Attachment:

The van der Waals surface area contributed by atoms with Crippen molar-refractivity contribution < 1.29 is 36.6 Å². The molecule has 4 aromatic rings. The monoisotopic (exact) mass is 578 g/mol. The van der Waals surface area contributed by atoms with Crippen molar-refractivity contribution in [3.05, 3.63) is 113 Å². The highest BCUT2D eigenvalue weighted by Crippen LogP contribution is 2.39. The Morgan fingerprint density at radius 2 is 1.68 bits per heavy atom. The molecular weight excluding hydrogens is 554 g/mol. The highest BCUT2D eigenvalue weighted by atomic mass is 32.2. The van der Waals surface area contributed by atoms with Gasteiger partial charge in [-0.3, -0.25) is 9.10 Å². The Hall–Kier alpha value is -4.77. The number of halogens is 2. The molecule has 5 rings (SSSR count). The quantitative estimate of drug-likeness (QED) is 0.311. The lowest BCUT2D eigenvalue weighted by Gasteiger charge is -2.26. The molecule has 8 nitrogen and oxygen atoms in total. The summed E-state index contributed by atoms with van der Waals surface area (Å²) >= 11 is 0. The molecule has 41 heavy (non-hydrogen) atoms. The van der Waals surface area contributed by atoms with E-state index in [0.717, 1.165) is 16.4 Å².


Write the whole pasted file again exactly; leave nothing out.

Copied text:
The van der Waals surface area contributed by atoms with Crippen molar-refractivity contribution < 1.29 is 36.6 Å². The molecule has 4 aromatic rings. The monoisotopic (exact) mass is 578 g/mol. The van der Waals surface area contributed by atoms with Crippen molar-refractivity contribution in [3.05, 3.63) is 113 Å². The highest BCUT2D eigenvalue weighted by Crippen LogP contribution is 2.39. The Morgan fingerprint density at radius 2 is 1.68 bits per heavy atom. The molecular weight excluding hydrogens is 554 g/mol. The highest BCUT2D eigenvalue weighted by atomic mass is 32.2. The van der Waals surface area contributed by atoms with Gasteiger partial charge in [-0.3, -0.25) is 9.10 Å². The Hall–Kier alpha value is -4.77. The number of halogens is 2. The molecule has 5 rings (SSSR count). The quantitative estimate of drug-likeness (QED) is 0.311. The lowest BCUT2D eigenvalue weighted by Gasteiger charge is -2.26. The molecule has 8 nitrogen and oxygen atoms in total. The summed E-state index contributed by atoms with van der Waals surface area (Å²) >= 11 is 0. The molecule has 41 heavy (non-hydrogen) atoms. The van der Waals surface area contributed by atoms with E-state index in [0.717, 1.165) is 16.4 Å².